Samantha Richelle is ‘biggest revelation’ of ‘Almost Paradise’
She’s the one.”
ABS-CBN international production and coproduction division head Ruel Bayani said network COO Cory Vidanes whispered these words to him while Filipino-Bruneian Samantha Richelle was auditioning for the role of Kai Mendoza in the US-produced action-comedy series “Almost Paradise.”
In the 10-episode series, Samantha, as Kai, is a police officer who goes on a mission to hunt down powerful drug syndicates alongside American lead actor Christian Kane (as Alex Walker). Prior to doing the show, Samantha was involved—and still is—in fashion design.
“There were over a hundred people who auditioned. When Samantha entered the room, and delivered her lines, Cory whispered to me, ‘She’s the one.’ I said, ‘but she’s so inexperienced. How can she handle a role of this scope? Kai is the heart and soul of the entire series!’ Cory just answered, ‘No, she’s going to get it,’” Ruel recalled.
For Ruel, Samantha is “the biggest revelation of the project.” During a recent media gathering, he declared: “She learned how to adapt. Obviously, she will get a lot of offers after this. Obviously, she will get offers from ABS-CBN.”
For Samantha, hearing what Ruel had just said “felt like I’ve really done the work.” She explained: “I’m very grateful to be able to get this project. Before ‘Almost Paradise,’ I wasn’t even thinking about being in this industry. I came into this project knowing I would be working alongside these heavy hitters, and with Dean (Devlin, showrunner) and the Philippine crew. I knew I was working with the best of the best and so I put my big-girl pants on to make an impression. I just had fun while making the project.”
Meanwhile, when asked to recall her favorite experience while working on the series, Samantha said it was meeting everybody. “Filipinos do have this communal family vibe. I just came out of this show with more family. Meeting all these talented people is definitely my favorite,” she said.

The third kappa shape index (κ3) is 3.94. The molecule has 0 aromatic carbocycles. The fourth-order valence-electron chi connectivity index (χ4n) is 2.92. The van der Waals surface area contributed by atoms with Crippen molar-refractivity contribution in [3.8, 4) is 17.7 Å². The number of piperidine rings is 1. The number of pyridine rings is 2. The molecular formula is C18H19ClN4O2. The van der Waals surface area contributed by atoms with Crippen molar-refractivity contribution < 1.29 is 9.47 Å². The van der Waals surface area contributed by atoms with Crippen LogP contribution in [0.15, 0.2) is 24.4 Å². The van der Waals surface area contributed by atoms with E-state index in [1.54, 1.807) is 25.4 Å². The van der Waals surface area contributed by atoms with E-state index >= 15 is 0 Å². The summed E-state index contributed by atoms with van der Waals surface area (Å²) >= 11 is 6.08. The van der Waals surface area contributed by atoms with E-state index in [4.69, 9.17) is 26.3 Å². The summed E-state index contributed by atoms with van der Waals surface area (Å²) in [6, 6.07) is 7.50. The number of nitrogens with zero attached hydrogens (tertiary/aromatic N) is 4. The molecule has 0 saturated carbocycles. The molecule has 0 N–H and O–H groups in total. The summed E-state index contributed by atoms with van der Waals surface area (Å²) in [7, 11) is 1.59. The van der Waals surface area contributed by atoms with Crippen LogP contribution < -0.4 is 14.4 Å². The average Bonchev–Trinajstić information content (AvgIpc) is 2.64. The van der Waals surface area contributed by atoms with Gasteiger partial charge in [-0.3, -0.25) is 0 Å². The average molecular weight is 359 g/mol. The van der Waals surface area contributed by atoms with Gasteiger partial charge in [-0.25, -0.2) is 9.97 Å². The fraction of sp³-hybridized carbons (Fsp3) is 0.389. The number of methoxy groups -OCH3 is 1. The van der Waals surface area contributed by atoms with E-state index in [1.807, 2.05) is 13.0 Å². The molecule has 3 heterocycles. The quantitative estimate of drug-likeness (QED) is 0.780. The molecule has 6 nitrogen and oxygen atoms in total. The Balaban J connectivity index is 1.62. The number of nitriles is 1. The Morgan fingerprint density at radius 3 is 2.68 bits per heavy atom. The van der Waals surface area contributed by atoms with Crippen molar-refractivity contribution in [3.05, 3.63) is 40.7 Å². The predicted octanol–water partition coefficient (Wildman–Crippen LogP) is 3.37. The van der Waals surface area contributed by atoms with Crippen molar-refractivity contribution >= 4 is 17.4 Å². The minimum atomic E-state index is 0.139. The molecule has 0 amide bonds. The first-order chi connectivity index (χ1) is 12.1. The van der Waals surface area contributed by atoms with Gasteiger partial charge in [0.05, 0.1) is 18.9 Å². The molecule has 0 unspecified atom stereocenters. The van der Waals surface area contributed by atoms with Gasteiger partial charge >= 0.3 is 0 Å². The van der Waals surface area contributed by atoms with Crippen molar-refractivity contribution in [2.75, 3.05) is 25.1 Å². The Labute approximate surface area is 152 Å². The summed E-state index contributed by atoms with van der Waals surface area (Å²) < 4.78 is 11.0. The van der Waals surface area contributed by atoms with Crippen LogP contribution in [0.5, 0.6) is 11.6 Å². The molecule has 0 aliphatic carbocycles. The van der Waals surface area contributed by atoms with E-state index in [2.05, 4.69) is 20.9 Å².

Filipino casting director Will Fredo (“Compound, “In nomine matris,” “Filemon Mamon”) gave a rundown on how producer Electric Entertainment and ABS-CBN (line producer) assembled the cast.
“We received scripts for each episode. We auditioned for each character per episode. The showrunner, the directors, and scriptwriters gave us their input as we presented to them five to 10 actors per character. Dean decides who gets which role—this goes from the very top role up to the bit player,” explained Will.
“It’s big work but it’s fun because we were able to meet a lot of talented artists in the Philippines, as well as actors from different parts of the world like New Zealand and Singapore when we looked for specific ‘foreign looking’ characters,” Will added.
Ces Quesada, who plays Alex’s landlady, said she hoped for local productions to have a more effective process of casting talents. “This is so that the right people get the right roles. This is why when it came to the actual shoot, we were confident that the actors would be able to do the job. Casting is very different locally. We pick the artists first before the material,” she said.
When asked what Hollywood practices he hoped that local producers would adapt, Noni Buencamino, who plays police chief Ike Ocampo in the series, said it was definitely the fact that preproduction work is always given great importance.
“When I came to the set a few days before my first taping day, I was already given scripts for four episodes,” said Noni. “I had a few days to memorize my lines and I got to try to say them in so many different ways in my room. When taping day came, I was ready for the director. I was able to give him what he wanted. I appreciated very much that the script was given ahead. There were very few revisions that came later on, with only a few tweaks here and there.”
Hannah Espia, who directed two episodes, said “Almost Paradise” is “something very fresh,” especially these days when attention in the Philippines is focused on drama. “While this offers action and comedy, it’s also about family and community. It speaks to a wider audience,” she said.Episode director Irene Villamor said the series also “offers a different image of the Philippines to foreign audiences, or those who are used to seeing images of poverty while watching films about this country. Here, they will see the Filipino’s brand of humor, which isn’t so different from those in the suburban parts of the US, or the main audience of the show. They appreciate the humor, how it’s done and where it’s shot,” she declared.
The series was taped entirely in Cebu. It is currently streaming in the US via imdb TV.
Director Dan Villegas said he appreciated “the western work flow of doing things … I was surprised at how professional our foreign actors are. They came prepared even just for a reading session,” he observed. “I also appreciated the fact that everything was approved before the shoot. I am able to apply stuff I’ve learned from that production to my projects here. You just really have to be a sponge and absorb all the positive experiences you got there.”
“Almost Paradise” started streaming locally in March. It aired its season finale last Sunday night.
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